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Xilinx Pulls Back the 20nm UltraScale Curtain

Xilinx Pulls Back the 20nm UltraScale Curtain
by Luke Miller on 12-12-2013 at 10:00 am

This week Xilinx has announced that “The Xilinx 20nm All Programmable UltraScale™ portfolio is now available with detailed device tables, product documentation, design tools and methodology support.”

Do you know what 20nm is? It’s small, tiny. Think about it this way, as I just learned today that one nanometer is about as long as your fingernail grows in one second, so in 20 seconds… there you go another channel length goes by. I know what you all just did… You just looked at your finger nails did not you?? Maybe some of you chewed on them, I looked.

Also read: Xilinx Begins Shipping TSMC 20nm FPGAs!

Before I continue, let me explain some language that has changed slightly as not to confuse my dear readers. We are used to the Virtex-5,6,7 nomenclature but the ‘8’ is not to be. It has morphed into UltraScale, as this 20nm node is simply not a device shrink. UltraScale 3D FPGAs contain a step-function increase in both the amount of connectivity resources and the associated inter-die bandwidth in this second-generation 3D IC architecture. The big increase in routing and bandwidth and new 3D IC wide memory optimized interface ensures that next-generation applications can achieve their target performance at extreme levels of utilization. The other change is that the DSP rich devices are in the Kintex family and the Virtex family will be GT rich. Bottom line here, is there is an UltraScale FPGA that is going to meet your massive, insatiable, intense design, or maybe you’re not so large design. Either way Xilinx has you covered as always. Below is what the Kintex UltraScale has to offer. Click here to get the whole story.

The Power of the Xilinx FPGA is the reprogrammability of the FPGA. Yes, all FPGAs are reprogrammable but Xilinx has innovated in how one programs BILLIONS of transistors to produce a particular function or design. That is not a trivial task. A decade ago, when FPGAs were considerable smaller, using VHDL or Verilog was reasonable then followed by RTL simulations. This model is no longer effective if one is to beat their competitors in time to market. Think about it, can we really hand code an FPGA in a reasonable amount of time that has billions of transistors? I believe no, not reasonable in QOR, Cost and Schedule. Not that there are not great FPGA designers (is that a double negative?) but the problem lies with what is happening in the industry. Systems that used to contain racks and racks of FPGA boards are reduced down to a set of FPGA boards. The Interface layer collapses, memory, power, system integration time and cost etc… So how did Xilinx get here, being the leader in the FPGA, ASIC Class devices?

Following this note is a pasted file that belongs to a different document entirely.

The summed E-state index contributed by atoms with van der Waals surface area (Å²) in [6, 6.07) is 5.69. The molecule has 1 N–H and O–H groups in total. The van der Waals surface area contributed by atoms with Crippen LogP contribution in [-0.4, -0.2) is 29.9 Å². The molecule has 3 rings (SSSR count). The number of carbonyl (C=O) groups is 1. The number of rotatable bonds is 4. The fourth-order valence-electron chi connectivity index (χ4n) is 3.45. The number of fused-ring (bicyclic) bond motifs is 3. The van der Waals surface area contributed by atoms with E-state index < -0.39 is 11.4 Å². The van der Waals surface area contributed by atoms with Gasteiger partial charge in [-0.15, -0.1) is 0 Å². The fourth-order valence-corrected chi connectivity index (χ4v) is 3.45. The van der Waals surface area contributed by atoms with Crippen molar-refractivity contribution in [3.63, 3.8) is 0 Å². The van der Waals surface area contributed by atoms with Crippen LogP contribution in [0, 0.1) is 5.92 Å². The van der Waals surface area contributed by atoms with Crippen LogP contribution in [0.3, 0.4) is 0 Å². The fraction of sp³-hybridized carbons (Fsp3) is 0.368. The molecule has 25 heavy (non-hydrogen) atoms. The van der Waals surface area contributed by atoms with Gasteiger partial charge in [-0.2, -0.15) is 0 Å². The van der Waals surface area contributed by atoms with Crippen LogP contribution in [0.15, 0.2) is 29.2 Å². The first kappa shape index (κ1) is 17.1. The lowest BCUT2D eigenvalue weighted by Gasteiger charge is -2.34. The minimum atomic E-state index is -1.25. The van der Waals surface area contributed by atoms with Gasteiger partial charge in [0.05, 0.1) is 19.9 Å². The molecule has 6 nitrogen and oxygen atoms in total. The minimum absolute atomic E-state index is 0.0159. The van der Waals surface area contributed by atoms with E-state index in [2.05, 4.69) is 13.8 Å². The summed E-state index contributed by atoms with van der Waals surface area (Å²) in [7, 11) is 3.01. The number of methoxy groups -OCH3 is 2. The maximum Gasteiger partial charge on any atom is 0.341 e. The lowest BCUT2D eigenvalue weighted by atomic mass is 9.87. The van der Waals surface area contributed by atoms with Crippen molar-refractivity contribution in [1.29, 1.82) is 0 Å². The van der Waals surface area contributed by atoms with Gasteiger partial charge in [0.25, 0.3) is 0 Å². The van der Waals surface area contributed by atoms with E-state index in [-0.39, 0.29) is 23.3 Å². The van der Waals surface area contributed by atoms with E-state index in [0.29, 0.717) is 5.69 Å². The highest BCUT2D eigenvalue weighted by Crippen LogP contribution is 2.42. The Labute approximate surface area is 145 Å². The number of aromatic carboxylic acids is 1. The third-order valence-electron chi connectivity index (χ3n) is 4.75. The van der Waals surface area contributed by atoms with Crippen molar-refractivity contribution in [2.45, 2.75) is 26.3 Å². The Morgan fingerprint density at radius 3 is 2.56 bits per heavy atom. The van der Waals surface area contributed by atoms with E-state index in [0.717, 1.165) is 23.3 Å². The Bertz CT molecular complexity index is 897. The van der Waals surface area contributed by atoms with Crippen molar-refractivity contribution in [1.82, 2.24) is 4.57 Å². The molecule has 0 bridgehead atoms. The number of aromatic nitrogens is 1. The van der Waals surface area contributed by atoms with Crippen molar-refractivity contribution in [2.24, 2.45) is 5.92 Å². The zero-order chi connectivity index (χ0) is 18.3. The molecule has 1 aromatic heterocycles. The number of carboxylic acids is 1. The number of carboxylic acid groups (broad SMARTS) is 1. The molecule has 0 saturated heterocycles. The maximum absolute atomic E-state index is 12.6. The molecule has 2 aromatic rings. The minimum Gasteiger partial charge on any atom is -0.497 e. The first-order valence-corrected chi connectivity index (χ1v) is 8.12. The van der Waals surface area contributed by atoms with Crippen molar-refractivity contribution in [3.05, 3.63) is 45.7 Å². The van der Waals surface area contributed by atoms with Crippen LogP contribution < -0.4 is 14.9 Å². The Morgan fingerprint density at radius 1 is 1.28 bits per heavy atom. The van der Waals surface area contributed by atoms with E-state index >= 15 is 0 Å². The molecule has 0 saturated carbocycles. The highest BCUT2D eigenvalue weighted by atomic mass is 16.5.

If Xilinx just created a 20nm device and made no changes to the tools that program and route the device, we would have a very flashy paper weight. Xilinx in parallel with the silicon design has retooled and created the ‘Vivado’ design tool suite. ISE is no longer for the UltraScale FPGAs. Vivado is the center of the UltraScale FPGA programmability. What this means for the FPGA designers is the confidence that you can really utilize the UltraScale FPGA to 90%+ and still meet timing closure that no longer takes a day but hours.

For us FPGA designers, that is a big deal. As if that is not enough Xilinx has opened up on how one can program the FPGA. C/C++, SystemC, OpenCL, MATLAB etc… And of course still VHDL/Verilog when necessary, for example top level design wrappers. Vivado HLS, as I have written before will allow the user to explore and design the UltraScale FPGA faster than ever. I encourage you to check out all the papers, videos, IP, Cores, Libraries, and resources about Xilinx’s ground breaking 20nm UltraScale FPGAs, you will not be disappointed, but wishing for an evaluation board today at

More articles by Luke Miller…

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